Table 1
Immunohistochemical features of spindle cell lesions of the prostate
 
pankeratin
SMA
Desmin
Myogenin
CD34
PSA
PgR
CD117
STAT6
STUMP
neg
neg/pos
neg/pos
neg
pos
neg
pos
neg
neg
PSS
neg
neg/pos
neg/pos
neg
pos
neg
pos
neg
neg
SMT
neg/pos
pos
pos
neg
neg
neg
pos/neg
neg
neg
IMT
neg/pos
pos
pos
neg
neg
neg
neg
pos/neg
neg
SFT
neg
neg/pos
neg
neg
pos
neg
pos/neg
neg
pos
GIST
neg
pos/neg
pos/neg
neg
pos
neg
neg
pos
neg
SC
pos/neg
neg/pos
neg/pos
neg
neg
pos/neg
neg
neg
neg
STUMP stromal tumor or uncertain malignant potential, PSS prostatic stromal sarcoma, SMT smooth muscle tumors, IMT inflammatory myofibroblastic tumor, SFT solitary fibrous tumor, GIST gastrointestinal stromal tumor, SC sarcomatoid carcinoma, RMS rhabdomyosarcoma, SMA smooth muscle actin, CD34 cluster of differentiation 34, PSA prostate-specific antigen, PgR progesterone receptor, CD117 cluster of differentiation 117, STAT6 signal transduction and activation of transcription 6
While several cases of conventional SFT have been reported in the prostate, the onset of malignant SFT in the prostate is an extremely rare event and the review of the literature reveals only four other cases. In 2005 Vodovnik et al. described a case of malignant SFT in a 87 years-old man [27]. The patient presented massive haematuria and died on the first post-operative day following a cardiac arrest. Surgical specimen consisted of five nodular pieces of prostatic parenchyma, measuring 2–9 cm in greatest diameter. Three other cases were further described by Herawi and Epstein in 2007 [28]. These cases were diagnosed on either needle biopsies or transurethral resections of the prostate. Follow-up was available for two patients showing that both patients were alive and without any evidence of disease at 5 and 10 years after the initial diagnosis. Unfortunately other clinical details were not described by the authors. The case we present is also characterized by a particular clinical behavior. This is the first described case of malignant SFT, which reaches a huge diameter of 20 cm and replaces the whole prostatic parenchyma. Interestingly, normal prostatic parenchyma was present on left-lobe trans-rectal needle-core biopsies, but it was totally absent in surgical specimen. Since radical prostatectomy was performed about 4 months after the biopsies, this peculiarity may suggest an exceeding rapid growth of the neoplasm.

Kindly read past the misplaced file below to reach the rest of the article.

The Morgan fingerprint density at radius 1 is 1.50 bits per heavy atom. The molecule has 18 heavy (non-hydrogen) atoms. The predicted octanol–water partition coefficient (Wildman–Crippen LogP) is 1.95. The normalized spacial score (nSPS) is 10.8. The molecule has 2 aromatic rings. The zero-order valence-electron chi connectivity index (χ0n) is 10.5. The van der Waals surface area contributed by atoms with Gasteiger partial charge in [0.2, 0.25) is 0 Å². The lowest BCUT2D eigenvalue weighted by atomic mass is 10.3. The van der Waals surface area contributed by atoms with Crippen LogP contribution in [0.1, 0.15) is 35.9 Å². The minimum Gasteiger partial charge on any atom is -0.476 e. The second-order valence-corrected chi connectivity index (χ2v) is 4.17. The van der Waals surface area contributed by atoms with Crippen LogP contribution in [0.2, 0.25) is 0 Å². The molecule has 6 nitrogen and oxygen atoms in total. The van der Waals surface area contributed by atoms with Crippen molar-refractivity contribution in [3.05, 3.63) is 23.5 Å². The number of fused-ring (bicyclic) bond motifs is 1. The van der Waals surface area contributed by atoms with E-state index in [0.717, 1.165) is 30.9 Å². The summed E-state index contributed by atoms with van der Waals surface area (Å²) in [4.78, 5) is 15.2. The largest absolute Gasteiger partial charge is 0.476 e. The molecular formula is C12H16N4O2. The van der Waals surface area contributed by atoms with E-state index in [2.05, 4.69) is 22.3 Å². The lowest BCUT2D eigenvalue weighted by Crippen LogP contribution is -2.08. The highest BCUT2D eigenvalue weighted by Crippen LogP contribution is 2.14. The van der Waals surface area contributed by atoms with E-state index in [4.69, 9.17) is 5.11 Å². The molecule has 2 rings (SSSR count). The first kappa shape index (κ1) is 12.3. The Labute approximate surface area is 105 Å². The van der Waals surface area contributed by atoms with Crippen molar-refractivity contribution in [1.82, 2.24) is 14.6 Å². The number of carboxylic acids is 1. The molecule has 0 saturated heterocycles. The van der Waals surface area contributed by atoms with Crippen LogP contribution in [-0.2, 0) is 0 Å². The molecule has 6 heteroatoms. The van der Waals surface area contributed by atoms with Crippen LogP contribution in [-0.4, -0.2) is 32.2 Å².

Conclusions

SFT is a rare neoplasm of mesenchymal origin that should be considered in cases of prostatic tumor with a spindled morphology. Positive nuclear staining for STAT6 is currently the most accurate diagnostic test. Considering the low predictable biological behavior and the possibility of recurrence and metastases, a long-term clinical and instrumental follow-up is recommended.

Acknowledgements

The authors thank Tom Nevin for editing the language of this paper.

Funding

No funding was received for this case report.

Availability of data and materials

Not applicable.

Ethics approval and consent to participate

Not applicable.

Consent for publication

Written informed consent was obtained from the patient for publication of this case report and any accompanying images. A copy of the written consent is available for review by the Editor-in-Chief of this journal.

Competing interests

The authors declare that they have no competing interests.